When Stephanopoulos asked whether Collins would support Jackson, the senator said she is open-minded and willing to consider the sitting federal judge and any other potential appointees.
"I'll certainly give her every consideration. I have no idea since she was confirmed what ruling she's been involved in, what writing she has done and I have not met her personally," she said. "And that's why I really appreciated Chairman Durbin reaching out to me and offering to make the nominee available for an extensive interview and to provide me with whatever information I need to make a decision on whomever the nominee is."
Collins, who is known for her commitment to bipartisanship, was also asked about efforts to reform the Electoral Count Act since she is leading a bipartisan working group of 16 senators to do so.
"Do you share Senator Durbin's confidence that Electoral College reform -- the reform of the Electoral College Act can take place this year on a bipartisan basis?" Stephanopoulos asked.
"I certainly hope so. This is not a small matter. This 1887 law governs the counting and certification of the presidential vote. And we saw, on January 6th of 2021 how ambiguities, simple law, were exploited," Collins answered. "We need to prevent that from happening again."
As the law is currently written, it only takes a single House member paired with a senator to challenge any state's electoral vote count. The vice president's role in the procedure is also unclear. Trump and his allies tried to use this law to reject state's electors in an attempt to overturn the 2020 presidential election, which had no widespread voter fraud, on Jan. 6, 2021.
Suggested provisions included in the effort to reform the Electoral College are changing the vice president's role to become more ministerial and raising the total number of senators and House members required to challenge a state's count.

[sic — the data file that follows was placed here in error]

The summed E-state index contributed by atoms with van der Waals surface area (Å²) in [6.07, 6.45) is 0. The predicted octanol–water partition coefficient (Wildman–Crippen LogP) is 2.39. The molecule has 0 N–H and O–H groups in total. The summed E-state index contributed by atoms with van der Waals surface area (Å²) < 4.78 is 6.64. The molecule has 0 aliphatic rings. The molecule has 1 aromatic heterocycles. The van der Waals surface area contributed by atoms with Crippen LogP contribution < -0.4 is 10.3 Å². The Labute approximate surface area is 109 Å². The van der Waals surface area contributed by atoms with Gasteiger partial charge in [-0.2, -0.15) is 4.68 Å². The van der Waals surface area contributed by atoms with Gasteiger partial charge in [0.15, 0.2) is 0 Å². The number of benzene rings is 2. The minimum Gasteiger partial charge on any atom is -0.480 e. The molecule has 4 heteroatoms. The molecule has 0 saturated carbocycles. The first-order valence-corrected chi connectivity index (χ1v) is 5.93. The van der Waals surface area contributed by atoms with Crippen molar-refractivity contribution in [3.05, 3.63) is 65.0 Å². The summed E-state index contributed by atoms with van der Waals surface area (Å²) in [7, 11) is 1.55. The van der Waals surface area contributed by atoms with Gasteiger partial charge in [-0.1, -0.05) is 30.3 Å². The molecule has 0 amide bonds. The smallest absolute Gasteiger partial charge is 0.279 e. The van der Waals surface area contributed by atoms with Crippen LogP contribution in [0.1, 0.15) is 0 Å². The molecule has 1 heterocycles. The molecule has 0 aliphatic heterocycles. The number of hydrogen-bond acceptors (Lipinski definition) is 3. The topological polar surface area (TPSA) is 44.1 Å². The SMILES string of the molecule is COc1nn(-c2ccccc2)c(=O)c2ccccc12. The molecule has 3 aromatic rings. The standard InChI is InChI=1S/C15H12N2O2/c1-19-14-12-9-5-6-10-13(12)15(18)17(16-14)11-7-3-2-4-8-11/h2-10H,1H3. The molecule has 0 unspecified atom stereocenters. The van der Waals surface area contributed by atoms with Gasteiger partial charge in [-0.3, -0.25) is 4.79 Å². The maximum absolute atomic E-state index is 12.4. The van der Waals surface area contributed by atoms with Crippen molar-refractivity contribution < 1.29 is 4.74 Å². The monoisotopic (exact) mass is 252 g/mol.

The decision to review the federal law comes after Republicans blocked a voting rights bill championed by Democrats.
As one of seven Republican senators who voted to impeach Trump in the wake of the insurrection attempt at the U.S. Capitol, Stephanopoulos asked Collins if she could support Trump if he decides to run again for president in 2024.
"Former President Trump is out on the campaign trail. He was out in Texas last night suggesting he may pardon those -- if he were elected in 2024 -- those who were part of the January 6th riots. Given that, can you imagine any circumstances where you could support his election in 2024?" Stephanopoulos asked.
"Well, we're a long ways from 2024. But let me say this, I do not think the president should have made -- that President Trump should have made that pledge to do pardons," Collins said. "We should let the judicial process proceed."
She then called Jan. 6, "a dark day in our history."
Stephanopoulos pressed again: "It was. And you voted to convict President Trump as well. Why can't you rule out supporting him in 2024?"
"Well, certainly it's not likely given the many other qualified candidates that we have that have expressed interest in running," Collins answered, dodging the question again. "So it's very unlikely."